Control Your Stäubli Robot

Robots in Automation and Research
Industrial robots such as the Stäubli TX60 increasingly find roles outside traditional industrial automation.  The same attributes that make them suitable for industrial assembly (repeatability, speed, reliability) are attractive for scientific applications, but the supervisory schemes can be very different for these different applications.  In an industrial environment, a sequence of motions is typically loaded onto the robot controller, with outside interface perhaps from a PLC.  R&D scientists and engineers are more likely to implement supervision from a PC, with flexible routines written in high-level programming languages.  Adapting the robot interface so scientists can program it like other lab control and data acquisition hardware promotes the use of industrial robots in these non-traditional applications. 

The LabVIEW Library
DSM has written a software library to be specifically compatible with the Staubli CS8C controller and 6-degree-of-freedom, absolute-position based robotic arms. Other controller/arm combinations may be possible; contact DSM for compatibility information with your system. The Staubli robot controller should be connected to the host PC via standard network cabling. Both the host PC and the robot controller must be on the same subnet.  LabVIEW communicates with the controller by first opening a connection by specifying an IP address, a network port, and a username and password. The functions that open this connection will return a reference to this connection. 

Connect to robot
Disconnect from robot
Robot Power Control
Edit Tools Dialog
Check if Cartesian Move is Possible
Get Cartesian Position
Get Robot Joint Position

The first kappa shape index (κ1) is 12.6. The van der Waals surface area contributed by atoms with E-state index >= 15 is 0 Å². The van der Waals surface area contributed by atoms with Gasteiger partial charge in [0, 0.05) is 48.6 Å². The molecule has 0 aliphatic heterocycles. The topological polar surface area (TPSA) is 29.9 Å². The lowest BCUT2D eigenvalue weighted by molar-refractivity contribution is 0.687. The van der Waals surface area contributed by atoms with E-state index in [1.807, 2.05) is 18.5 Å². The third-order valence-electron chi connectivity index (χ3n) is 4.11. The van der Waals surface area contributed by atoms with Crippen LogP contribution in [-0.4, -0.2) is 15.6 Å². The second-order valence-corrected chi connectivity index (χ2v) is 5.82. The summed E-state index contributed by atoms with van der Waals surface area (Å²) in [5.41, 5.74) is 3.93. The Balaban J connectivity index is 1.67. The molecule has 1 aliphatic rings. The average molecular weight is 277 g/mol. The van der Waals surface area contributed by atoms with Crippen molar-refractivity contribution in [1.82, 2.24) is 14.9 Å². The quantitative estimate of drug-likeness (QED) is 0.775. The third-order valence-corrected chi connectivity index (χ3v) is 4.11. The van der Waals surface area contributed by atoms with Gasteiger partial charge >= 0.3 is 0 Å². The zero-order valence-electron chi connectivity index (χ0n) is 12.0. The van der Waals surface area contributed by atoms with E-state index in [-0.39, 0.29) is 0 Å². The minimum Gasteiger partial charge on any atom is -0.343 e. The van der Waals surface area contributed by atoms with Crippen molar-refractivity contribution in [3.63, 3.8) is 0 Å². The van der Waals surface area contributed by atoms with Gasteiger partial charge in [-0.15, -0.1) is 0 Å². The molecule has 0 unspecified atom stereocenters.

Move to Load Sample Position
Protected Move
Reset Motion
Set Cartesian Position

Set Joint Position
Set Robot Speed
Stop Current Motion
Wait until Move Completed

Example of an Application
DSM developed a robotic goniometer for NIST using a Stäubli TX60 robot with CS8C controller and the “calibrated arm” option.  In addition to the mechanical and electrical integration tasks such as the design of end-of-arm tooling and integration with a safety circuit, this deliverable required software integration.  The end user wanted to be able to control the robot directly from the LabVIEW programming environment.  This allows a single program running on a host PC to simultaneously take input from the operator through a GUI, plan and coordinate the sequence of moves for the robot and other positioners used in the system, and log data from instruments at specified points in the motion sequence.  LabVIEW contains high level functions that can be used for data analysis, as well as specialized functionality such as EPICS integration.  The freedom to command the robot from a PC running LabVIEW increases the flexibility for high level control and opens programming to a wide range of developers who are fluent in this graphical programming language.